Which sounds like marketing really so what do actual users of the oil have to say in their reviews about its performance in their machines?
'I use this on my Stihl ms280 chainsaw and it works great. Better than Stihl bar and chain oil it seems. With the Stihl oil, I would always notice the chain-smoking after a heavy cutting session. I have yet to see anything like that with this oil. This oil is also tackier and appears a little heavier than the Stihl oil.'
'Just what my chainsaws needed a bit of a lube job. Easy pouring and tight seal on the container. No mess. great quality.'
'What can you say, it's oil, the viscosity is formulated correctly so it stays on the chain and bar and doesn't run off during operation. It does the function it was designed for.'
So there you have it, Poulan's product does the job you need. Check out the price on Amazon.


Look mate, I've read all this guff, I just want some cheap oil!


Well here you go friend:

Do I need a thick oil for my chainsaw?


We're talking about the viscosity of your chain oil here. Generally speaking, the thicker the oil, the better it will be at staying on the chain. A key point at play here is that weathers' temperature will have an effect on the oil.
The warmer the oil, the more fluid it will become.

Should I use a 'green' oil on my bar?


In this modern era of environmental practices, one could consider using a substitute biodegradable oil.
This is especially so if cutting near waterways or environments of special significance. We would suggest that if you use a vegetable based oil, you don't mix it with a petroleum-based oil as the mixing can cause gunk to build up.

Can you put motor oil on a bar / chain?


You can do this and your chain will benefit somewhat from the lubrication but in the long term, it's not an ideal solution as it is not designed to be sticky.
Motor oil has not been designed to work on such a chainsaw so you could impede the efficiency of the chain in the long term.
Some keen cost savers even go as far as using used motor engine oil. Again, you will get the effect of lubrication but be warned used motor engine oil can contain fragments of metal which will damage your bar and chain over time, rendering their effectiveness low.
We suspect used motor engine oil will make your chain blunt - leading you to need to sharpen the chain more regularly.
If you do want to save money (and fair enough too!) then some woodsman like to steal their wife's pantyhose and strain the oil through them to help remove any metal parts!
If your lawn mower is thirsty, check out the best small engine oils.

Can you use Husqvarna bar oil in a Stihl chainsaw?

We saw this question asked on the net and at face value, you could think it's a silly question to ask as yes, you can use other brands with other brands - while some manufacturers may state to use only their brand with their products, this is just a sales tactic - if it's the right kind of oil for your chainsaw, you sure can use it - so it is fine to add Husqvarna oil to your Stihl saw, and vice versa.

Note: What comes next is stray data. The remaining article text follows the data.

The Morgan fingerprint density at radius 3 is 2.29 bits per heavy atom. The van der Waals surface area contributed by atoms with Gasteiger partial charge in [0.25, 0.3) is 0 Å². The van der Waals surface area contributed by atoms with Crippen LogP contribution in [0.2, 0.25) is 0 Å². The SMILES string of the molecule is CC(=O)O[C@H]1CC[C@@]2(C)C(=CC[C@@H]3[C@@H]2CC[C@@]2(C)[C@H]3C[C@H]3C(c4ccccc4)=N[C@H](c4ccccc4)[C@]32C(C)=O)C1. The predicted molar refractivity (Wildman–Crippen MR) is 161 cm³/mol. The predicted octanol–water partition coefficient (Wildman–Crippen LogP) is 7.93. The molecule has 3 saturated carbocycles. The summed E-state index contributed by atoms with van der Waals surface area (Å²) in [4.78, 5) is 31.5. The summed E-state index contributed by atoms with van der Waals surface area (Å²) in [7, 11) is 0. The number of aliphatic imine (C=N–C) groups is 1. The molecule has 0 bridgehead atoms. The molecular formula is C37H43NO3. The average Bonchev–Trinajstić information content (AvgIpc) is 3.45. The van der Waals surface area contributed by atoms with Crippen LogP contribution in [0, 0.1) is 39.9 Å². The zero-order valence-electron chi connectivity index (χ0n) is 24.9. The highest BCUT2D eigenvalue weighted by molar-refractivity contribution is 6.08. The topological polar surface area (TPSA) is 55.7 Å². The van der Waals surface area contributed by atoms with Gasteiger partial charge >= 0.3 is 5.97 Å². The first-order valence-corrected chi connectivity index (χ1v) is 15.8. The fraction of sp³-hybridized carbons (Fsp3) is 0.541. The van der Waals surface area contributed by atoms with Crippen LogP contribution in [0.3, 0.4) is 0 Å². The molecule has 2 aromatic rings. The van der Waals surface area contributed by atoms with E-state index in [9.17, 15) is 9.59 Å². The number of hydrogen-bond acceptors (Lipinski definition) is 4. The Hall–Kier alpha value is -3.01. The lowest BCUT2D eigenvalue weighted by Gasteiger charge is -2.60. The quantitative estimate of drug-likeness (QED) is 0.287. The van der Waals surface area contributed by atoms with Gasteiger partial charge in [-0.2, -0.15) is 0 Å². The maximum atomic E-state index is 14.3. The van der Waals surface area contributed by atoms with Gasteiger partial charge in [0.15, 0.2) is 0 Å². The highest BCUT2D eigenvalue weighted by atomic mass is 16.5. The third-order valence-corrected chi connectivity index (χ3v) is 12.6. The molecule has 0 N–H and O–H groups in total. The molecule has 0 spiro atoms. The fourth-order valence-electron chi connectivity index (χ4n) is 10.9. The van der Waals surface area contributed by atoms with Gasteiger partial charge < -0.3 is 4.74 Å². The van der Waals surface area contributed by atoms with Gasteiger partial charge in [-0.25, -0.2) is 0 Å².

Finally, you can use these general oils with electric chainsaws as well.
Need to start a flooded chainsaw? Here's how. Or what about replacing the spark plug?
bar and chain oil,electric chainsaw,husqvarna,maintenance,oregon,poulan

Restoring old tools to put back to use or decoration is a hobby of mine. I love seeing the transformation of a sad old rusted saw turning back into a sharp, usable hand saw that looks great. Whether you are cleaning up some of Grandpa’s tools or found a deal at the garage sale, this guide will help you to safely restore your hand saw.

Restore an old rusted handsaw by loosening and removing the saw nuts, and disassembling the handle and saw plate. The sawplate can have all the rust removed and polished in about 30 minutes. Old varnish on the handle can be sanded or stripped, and the saw nuts can be cleaned by soaking in soapy water.

There are four primary steps to restoring an old hand saw

Step 1 – Disassemble the handle and saw nuts from the saw plate

Step 2 – Clean and polish the saw nuts / hardware

Step 3 – Remove rust from the saw plate

Step 4 – Refinish the saw handle

Materials

The following materials will help you to restore an old saw. There are lots of substitutions that can be made based on your judgement and experience. The only thing I would caution you on is following the directions of any chemical stripper (if you choose to go that route).

Also, we have links to all of these tools available at our recommended products page.

Materials for cleaning the saw nuts

  • Laundry detergent
  • Brass Brush

Materials for cleaning the saw plate

  • Simple Green cleaner in a spray bottle
  • Razor Blade Scraper
  • Wet or dry sand paper, 400 & 600 grit
  • 3m Scotch Brite scouring pad
  • Metal polish
  • Paste Wax
  • Shop Towels or cotton rags

Materials for restoring the saw handle

  • Pocket knife
  • Plastic Scraper (so you don’t damage the wood)
  • Sand Paper: 120, 150, 220 grit
  • Citrus Strip chemical stripper (Optional)
  • Jasco low VOC mineral spirits
  • Steel wool #0000
  • Boiled Linseed Oil, or Tru Oil

Process to restore an old rusty hand saw

You should plan on doing most of this work in a well ventilated area that can get messy. Using a workbench in a garage or a portable workmate works great. I have an old scrap sheet of plywood that I perform all of my rust removal on, as that way I can keep work surfaces a bit cleaner.

Disassembling the saw handle and plate

1 – Loosen the saw nuts with a large flat-head screwdriver. If they are seized, spray a little WD-40 to loosen them and wait 5 minutes. Then try again.